13. If you must discard material and suspect that it has
historical importance, please contact Mass COPAR if it pertains
to Massachusetts. If you come across older materials that
you feel should be saved or if you need further information
about preserving architectural records, contact Mass COPAR,
the Art Research Department of Boston Public Library, or the
Archives of the Society for the Preservation of New England
Antiquities. Firms outside of Massachusetts can learn the
names of institutions and groups preserving architectural
records in their region by contacting the Curator of Architectural
and Engineering Drawings, Prints and Photographs Division,
Library of Congress, Washington, D.C. (202) 707-8695 or the
AIA Archives, also in Washington.
Chapter 4: Resources
Sources of Archival Material
The following companies provide archival supplies, enclosures,
and storage materials for the types of paper and photographic
records found in architectural offices. More comprehensive and
detailed listings appear in Hold Everything! A Storage and Housing
Information Sourcebook for Libraries and Archives (see page
7 Caesar Place, P.O. Box 428, Moonachie, NJ 07074
201-804-8986 or 800-631-0193
Conservation Resources International
8000-H Forbes Place, Springfield, VA 22151
703-321-7730 or 800-634-6932
Box 4901, Syracuse, NY 13221-4901
800-634-6307 (customer service)
9401 Northeast Drive, Fredericksburg, VA 22408
439 Monroe Avenue, P.O. Box 940, Rochester, MY 14603-0940
213 West 35 Street, New York, NY 10001-1996
P.O. Box 101, South Canal Street, Holyoke, MA 01040
800-336-4847 (in Massachusetts)
800-628-1912 (outside Massachusetts)ASSOCIATIONS TO CONTACT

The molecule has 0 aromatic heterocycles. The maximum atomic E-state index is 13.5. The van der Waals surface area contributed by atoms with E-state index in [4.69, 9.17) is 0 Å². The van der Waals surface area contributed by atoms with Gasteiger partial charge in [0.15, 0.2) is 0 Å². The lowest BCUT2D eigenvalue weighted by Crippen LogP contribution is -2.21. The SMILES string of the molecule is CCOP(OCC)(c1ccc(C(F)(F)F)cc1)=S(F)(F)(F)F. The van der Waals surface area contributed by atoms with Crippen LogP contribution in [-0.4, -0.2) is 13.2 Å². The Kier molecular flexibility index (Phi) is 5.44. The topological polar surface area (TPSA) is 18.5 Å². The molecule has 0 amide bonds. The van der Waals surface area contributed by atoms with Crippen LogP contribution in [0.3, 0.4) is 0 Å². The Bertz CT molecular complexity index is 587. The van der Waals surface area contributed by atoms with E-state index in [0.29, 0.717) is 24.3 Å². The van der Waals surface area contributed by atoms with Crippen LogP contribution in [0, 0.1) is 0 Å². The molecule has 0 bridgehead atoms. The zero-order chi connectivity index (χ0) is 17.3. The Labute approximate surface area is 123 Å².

American Institute for Conservation of Historic and Artistic
1400 16th Street, NW Suite 340, Washington, DC 20036
American Institute of Architects (AIA)
1735 New York Ave. NW, Washington, DC 20006
Association of Architectural Librarians (AAL)
1735 New York Ave. NW, Washington, DC 20006
Association of Commercial Records Centers
Box 20518, Raleigh, NC 27619
Association for Information and Image Management (AIIM)
1100 Wayne Avenue, Silver Spring, MD 20910
Association of Records Managers and Administrators (ARMA)
Box 8540, Prairie Village, KS 66208-0540
(800) 422-2762 or (913) 341-3808
Construction Specifications Institute (CSI)
601 Madison Street, Alexandria, VA 22314-1791
Society of American Archivists (SAA)
600 S. Federal Street Suite 504, Chicago, IL 60605
Society of Architectural Administrators (SAA)
11225 SE 6th Street Suite 200, Bldg. C, Bellevue, WA 98004
Publications on Records Management
American Institute of Architects Foundation. State Government
Compendium: State Statutes of Limitations. Washington, DC:
AIA, updated frequently.
Appraisal of Architectural Records. Proceedings of a Symposium
held April 26, 1985.
Cambridge: MassCOPAR, 1986.
Architectural Records Management. Washington, DC: AIA Foundation,
Aschner, Katherine. Taking Control of Your Office Records.
Boston: G.K. Hall, 1983.
Ballast, David. Creative Records Management. Newton, MA:
Guide to Record Retention Requirements in the Code of Federal
Washington DC: U.S. Government Printing Office, latest edition.
Lathrop, Alan. Copyright of Architectural Records: